Can you install hardwood floors in a bathroom? Although some designers or contractors might advise against it, we think it can be a great idea, especially if you put certain safety measures in place to ensure that moisture-related problems do not crop up.
Installing hardwood floors in your bathroom be a great design decision. One big reason is for the sake of style. You can really elevate the look of the space, making for a more elegant bathroom. Hardwood floors also provide you with an an overall more versatile look than tile. Hardwood floors, specifically wide plank floors, provide a truly timeless style.
Installing hardwood floors in your bathroom will also provide a sense of continuity if you also have them installed throughout the rest of your home.
They’re also great for a bathroom because they feel warm under foot, especially compared to tile. This makes them a delight to walk on during cold winter mornings.
There are a multitude of design options when you choose hardwood floors––they can work with nearly any style. Try pairing white-washed or gray-washed wide plank floors with white or light-colored cabinetry and toilet, cabinets, and sink.
Installing Hardwood Floors in a Bathroom: Precautions
Although hardwood floors can be a great choice for a bathroom, there are definitely a few things to keep in mind and precautions to take if you are looking to install hardwood floors in your bathroom.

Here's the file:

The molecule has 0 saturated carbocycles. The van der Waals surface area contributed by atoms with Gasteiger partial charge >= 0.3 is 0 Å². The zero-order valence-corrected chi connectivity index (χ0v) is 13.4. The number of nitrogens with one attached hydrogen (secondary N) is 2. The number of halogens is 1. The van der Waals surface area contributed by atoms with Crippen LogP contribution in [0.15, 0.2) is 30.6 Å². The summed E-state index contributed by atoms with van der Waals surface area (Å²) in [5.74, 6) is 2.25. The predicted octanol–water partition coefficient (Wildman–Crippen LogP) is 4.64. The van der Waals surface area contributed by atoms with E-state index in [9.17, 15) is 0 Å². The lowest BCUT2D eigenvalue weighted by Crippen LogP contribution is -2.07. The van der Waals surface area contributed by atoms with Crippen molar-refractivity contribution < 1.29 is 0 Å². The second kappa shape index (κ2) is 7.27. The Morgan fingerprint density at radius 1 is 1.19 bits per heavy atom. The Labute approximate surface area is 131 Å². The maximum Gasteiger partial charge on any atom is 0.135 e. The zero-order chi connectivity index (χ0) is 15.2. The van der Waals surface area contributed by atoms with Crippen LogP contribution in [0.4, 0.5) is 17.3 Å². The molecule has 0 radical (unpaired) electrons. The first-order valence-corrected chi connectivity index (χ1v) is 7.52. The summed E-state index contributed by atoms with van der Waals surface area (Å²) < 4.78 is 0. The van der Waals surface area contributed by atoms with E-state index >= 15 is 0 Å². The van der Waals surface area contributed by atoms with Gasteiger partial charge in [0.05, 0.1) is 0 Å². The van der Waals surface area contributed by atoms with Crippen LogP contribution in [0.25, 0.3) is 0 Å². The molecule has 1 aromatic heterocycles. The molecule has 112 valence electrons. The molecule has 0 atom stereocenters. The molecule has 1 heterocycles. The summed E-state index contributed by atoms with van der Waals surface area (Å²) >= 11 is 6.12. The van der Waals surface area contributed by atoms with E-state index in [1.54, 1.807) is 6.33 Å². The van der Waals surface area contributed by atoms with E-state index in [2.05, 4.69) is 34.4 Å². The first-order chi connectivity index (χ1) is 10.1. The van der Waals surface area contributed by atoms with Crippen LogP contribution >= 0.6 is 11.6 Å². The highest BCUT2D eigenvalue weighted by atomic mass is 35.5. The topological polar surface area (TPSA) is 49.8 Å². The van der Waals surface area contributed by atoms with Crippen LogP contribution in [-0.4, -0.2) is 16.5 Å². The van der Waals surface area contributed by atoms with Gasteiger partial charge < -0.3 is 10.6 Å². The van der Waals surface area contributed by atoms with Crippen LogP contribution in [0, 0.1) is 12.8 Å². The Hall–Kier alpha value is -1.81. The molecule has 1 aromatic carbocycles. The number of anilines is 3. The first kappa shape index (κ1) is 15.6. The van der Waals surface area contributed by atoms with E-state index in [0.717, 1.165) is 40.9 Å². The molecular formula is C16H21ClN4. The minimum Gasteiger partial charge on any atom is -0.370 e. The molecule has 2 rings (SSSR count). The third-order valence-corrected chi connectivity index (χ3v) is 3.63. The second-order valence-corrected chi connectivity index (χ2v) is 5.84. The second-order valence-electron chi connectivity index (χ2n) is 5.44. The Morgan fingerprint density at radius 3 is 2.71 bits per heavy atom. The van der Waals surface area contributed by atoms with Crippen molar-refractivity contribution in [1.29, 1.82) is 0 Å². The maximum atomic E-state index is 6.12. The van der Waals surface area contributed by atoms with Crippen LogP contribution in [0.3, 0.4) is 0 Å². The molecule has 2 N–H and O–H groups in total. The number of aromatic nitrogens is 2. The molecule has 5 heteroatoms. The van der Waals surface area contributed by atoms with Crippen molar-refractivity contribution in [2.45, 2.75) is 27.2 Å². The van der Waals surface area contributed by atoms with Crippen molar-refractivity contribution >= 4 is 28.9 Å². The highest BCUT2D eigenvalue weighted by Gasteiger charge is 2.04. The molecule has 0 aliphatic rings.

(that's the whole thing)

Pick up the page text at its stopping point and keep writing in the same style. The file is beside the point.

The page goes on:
We highly recommend choosing engineered hardwood floors for your bathroom because they are less susceptible to moisture damage and are more dimensionally stable than solid wood floors.
We also recommend taking extra steps to prevent moisture from damaging your hardwood floors in your bathroom, such as:
- Placing bath mats and rugs in areas that tend to accumulate water, such as in front of the shower/tub, sink, and near the toilet. These also give you a chance to add flair to your space.
- Installing a ventilation system/ceiling fan. Opening windows after taking a shower/bath in order to make sure there’s ample ventilation to help evaporate any moisture that accumulates on the floor.
- Immediately wiping up any spills and puddles as soon as they happen so the floor/finish doesn’t absorb the moisture.
- Ensuring that your contractor takes moisture content and relative humidity measurements before and after installing the floors to check for any pre-existing moisture problems in the slab or subfloor.
- Using a subfloor underlayment that help to control moisture, such as Fortifiber Aquabar B. consult with your contractor to find the best products for your project, or speak with a wide plank expert for guidance.
- If you are especially concerned about moisture accumulating on your floors (for example, if you have young children in your house), you might want to consider installing hardwood floors in a bathroom that doesn’t get much use, such as a guest bathroom.
Although there are some precautions to take, we generally think that the pros outweigh the cons as long as you take the measures outlined above and hire the right contractor to complete the installation.
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